A recent article in the Chicago Sun-Times about the coming release of epidiolex really got me to thinking about the gulf that exists between real life and the lofty realms of “national” organizations. The article featured quotes from Ayesha Akhtar, director of education at the Epilepsy Foundation of Greater Chicago. Ms Akhtar works on the frontlines of epilepsy. She said there has been a “flood of inquiries from people who were “ecstatic” about the FDA’s announcement.” She termed the drug’s approval a “sea change” for epilepsy treatment.
That is quite different from the tepid statement released by the national office of the Epilepsy Foundation (EF) which, in a press release, said they were “pleased.”
It has always seemed to me that a disconnect exists between national offices and their local chapters. The use of cannabinoids in treating epilepsy, particularly Dravet syndrome and Lennox-Gastaut syndrome, has been public since 2011 when the Stanley brothers of Colorado developed Charlotte’s Web for young Charlotte Figi who was five years old at the time and suffering dozens of seizures a day. The cannabis cultivar developed by the Stanley brothers was rich in cannabidiol (CBD) and it stopped Charlotte’s seizures, for the most part. When the story was featured in the CNN special entitled “Weed” it was truly a watershed moment which was capped by Dr. Sanjay Gupta apologizing for turning a blind eye to the medical potential of cannabis.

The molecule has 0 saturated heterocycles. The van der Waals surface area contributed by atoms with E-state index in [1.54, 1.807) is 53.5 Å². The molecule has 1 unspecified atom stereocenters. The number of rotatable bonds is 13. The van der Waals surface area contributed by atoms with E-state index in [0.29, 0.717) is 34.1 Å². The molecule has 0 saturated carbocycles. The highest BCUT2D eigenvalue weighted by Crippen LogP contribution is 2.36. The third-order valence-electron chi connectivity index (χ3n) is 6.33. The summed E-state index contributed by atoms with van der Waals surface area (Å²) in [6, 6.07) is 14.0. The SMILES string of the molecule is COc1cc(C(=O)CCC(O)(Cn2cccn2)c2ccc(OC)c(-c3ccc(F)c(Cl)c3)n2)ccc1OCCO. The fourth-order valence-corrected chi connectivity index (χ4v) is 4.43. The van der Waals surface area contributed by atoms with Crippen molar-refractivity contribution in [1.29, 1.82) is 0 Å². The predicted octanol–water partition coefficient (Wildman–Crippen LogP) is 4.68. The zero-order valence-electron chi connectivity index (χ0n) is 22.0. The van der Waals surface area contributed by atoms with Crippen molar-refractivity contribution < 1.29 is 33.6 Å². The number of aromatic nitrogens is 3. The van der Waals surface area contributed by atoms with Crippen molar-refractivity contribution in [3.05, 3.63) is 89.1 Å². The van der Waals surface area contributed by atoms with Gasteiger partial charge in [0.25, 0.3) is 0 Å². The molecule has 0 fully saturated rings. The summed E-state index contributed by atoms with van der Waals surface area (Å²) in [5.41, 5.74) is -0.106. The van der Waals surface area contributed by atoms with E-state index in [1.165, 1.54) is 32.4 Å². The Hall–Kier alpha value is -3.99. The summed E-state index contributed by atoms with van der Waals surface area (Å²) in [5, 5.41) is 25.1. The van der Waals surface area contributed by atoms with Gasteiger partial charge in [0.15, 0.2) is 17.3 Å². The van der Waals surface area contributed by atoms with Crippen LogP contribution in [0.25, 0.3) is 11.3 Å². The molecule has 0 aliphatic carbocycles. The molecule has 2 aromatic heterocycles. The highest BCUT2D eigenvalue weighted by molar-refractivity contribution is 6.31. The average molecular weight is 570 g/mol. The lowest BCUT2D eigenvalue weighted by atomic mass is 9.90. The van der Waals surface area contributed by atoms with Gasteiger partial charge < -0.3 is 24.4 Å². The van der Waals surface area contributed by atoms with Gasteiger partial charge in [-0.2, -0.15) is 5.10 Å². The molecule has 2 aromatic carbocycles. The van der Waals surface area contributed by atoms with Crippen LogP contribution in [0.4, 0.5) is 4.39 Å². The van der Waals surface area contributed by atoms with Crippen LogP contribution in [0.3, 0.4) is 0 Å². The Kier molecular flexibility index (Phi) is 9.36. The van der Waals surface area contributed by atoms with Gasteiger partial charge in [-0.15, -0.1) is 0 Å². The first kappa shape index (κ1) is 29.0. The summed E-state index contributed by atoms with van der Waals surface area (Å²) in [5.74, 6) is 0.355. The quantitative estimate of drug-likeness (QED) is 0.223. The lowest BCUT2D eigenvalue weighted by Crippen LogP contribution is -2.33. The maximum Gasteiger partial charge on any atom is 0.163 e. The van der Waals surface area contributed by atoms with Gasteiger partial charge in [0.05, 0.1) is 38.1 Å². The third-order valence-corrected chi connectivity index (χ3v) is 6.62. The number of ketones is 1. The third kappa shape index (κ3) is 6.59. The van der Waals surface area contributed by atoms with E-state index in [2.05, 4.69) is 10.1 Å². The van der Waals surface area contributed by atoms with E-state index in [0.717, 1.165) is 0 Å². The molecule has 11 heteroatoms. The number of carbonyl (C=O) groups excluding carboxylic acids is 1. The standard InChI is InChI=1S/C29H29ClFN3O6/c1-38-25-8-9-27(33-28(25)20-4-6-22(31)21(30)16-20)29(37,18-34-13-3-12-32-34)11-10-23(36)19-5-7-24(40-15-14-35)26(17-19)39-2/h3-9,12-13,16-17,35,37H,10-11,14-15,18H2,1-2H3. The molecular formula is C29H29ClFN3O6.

It’s impossible to know how many parents of children with intractable epilepsy turned to CBD but it is safe to say thousands. Local chapters of the Epilepsy Foundation were inundated with questions and the national office began taking steps by encouraging research and rescheduling. And there is an excellent web page at the EF website. But there is still a reticence to embrace the issue fully. Indeed, when the American Cannabis Nurses Association (ACNA) requested a booth at the annual meeting of the Epilepsy Foundation in 2017 they were denied.
Somehow I think the Chicago chapter of the EF would be happy to have an ACNA exhibit table.
Some parents are concerned that the release of Epidiolex will result in a crackdown and curtailment of products like Charlotte’s Web. Others are concerned that epidiolex is an isolate, not a true plant derivative. They point to the “entourage effect” and express concern that the FDA-approved medication will be “too pure,” perhaps providing relief for a period of time but eventually failing.
These are the battles that are ahead of us. I’ve got a pretty good idea which side of the argument the EF will come down on.